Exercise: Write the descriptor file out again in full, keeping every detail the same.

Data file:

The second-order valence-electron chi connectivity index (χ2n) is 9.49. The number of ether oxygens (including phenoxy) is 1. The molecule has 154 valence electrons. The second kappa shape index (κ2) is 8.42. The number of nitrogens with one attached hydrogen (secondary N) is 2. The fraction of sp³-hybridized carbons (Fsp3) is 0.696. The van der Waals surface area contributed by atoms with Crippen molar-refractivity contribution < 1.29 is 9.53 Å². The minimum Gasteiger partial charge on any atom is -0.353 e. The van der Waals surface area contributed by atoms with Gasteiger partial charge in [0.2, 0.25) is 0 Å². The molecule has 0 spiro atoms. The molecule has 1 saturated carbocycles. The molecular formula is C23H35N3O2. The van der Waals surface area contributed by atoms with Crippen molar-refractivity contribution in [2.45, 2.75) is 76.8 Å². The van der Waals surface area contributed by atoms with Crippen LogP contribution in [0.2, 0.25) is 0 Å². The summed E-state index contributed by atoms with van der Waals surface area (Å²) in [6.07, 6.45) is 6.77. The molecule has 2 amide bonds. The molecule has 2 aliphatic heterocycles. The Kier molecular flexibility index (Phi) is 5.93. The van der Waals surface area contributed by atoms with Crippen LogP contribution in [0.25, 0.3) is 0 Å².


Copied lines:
The second-order valence-electron chi connectivity index (χ2n) is 9.49. The number of ether oxygens (including phenoxy) is 1. The molecule has 154 valence electrons. The second kappa shape index (κ2) is 8.42. The number of nitrogens with one attached hydrogen (secondary N) is 2. The fraction of sp³-hybridized carbons (Fsp3) is 0.696. The van der Waals surface area contributed by atoms with Crippen molar-refractivity contribution < 1.29 is 9.53 Å². The minimum Gasteiger partial charge on any atom is -0.353 e. The van der Waals surface area contributed by atoms with Gasteiger partial charge in [0.2, 0.25) is 0 Å². The molecule has 0 spiro atoms. The molecule has 1 saturated carbocycles. The molecular formula is C23H35N3O2. The van der Waals surface area contributed by atoms with Crippen molar-refractivity contribution in [2.45, 2.75) is 76.8 Å². The van der Waals surface area contributed by atoms with Crippen LogP contribution in [0.2, 0.25) is 0 Å². The summed E-state index contributed by atoms with van der Waals surface area (Å²) in [6.07, 6.45) is 6.77. The molecule has 2 amide bonds. The molecule has 2 aliphatic heterocycles. The Kier molecular flexibility index (Phi) is 5.93. The van der Waals surface area contributed by atoms with Crippen LogP contribution in [0.25, 0.3) is 0 Å².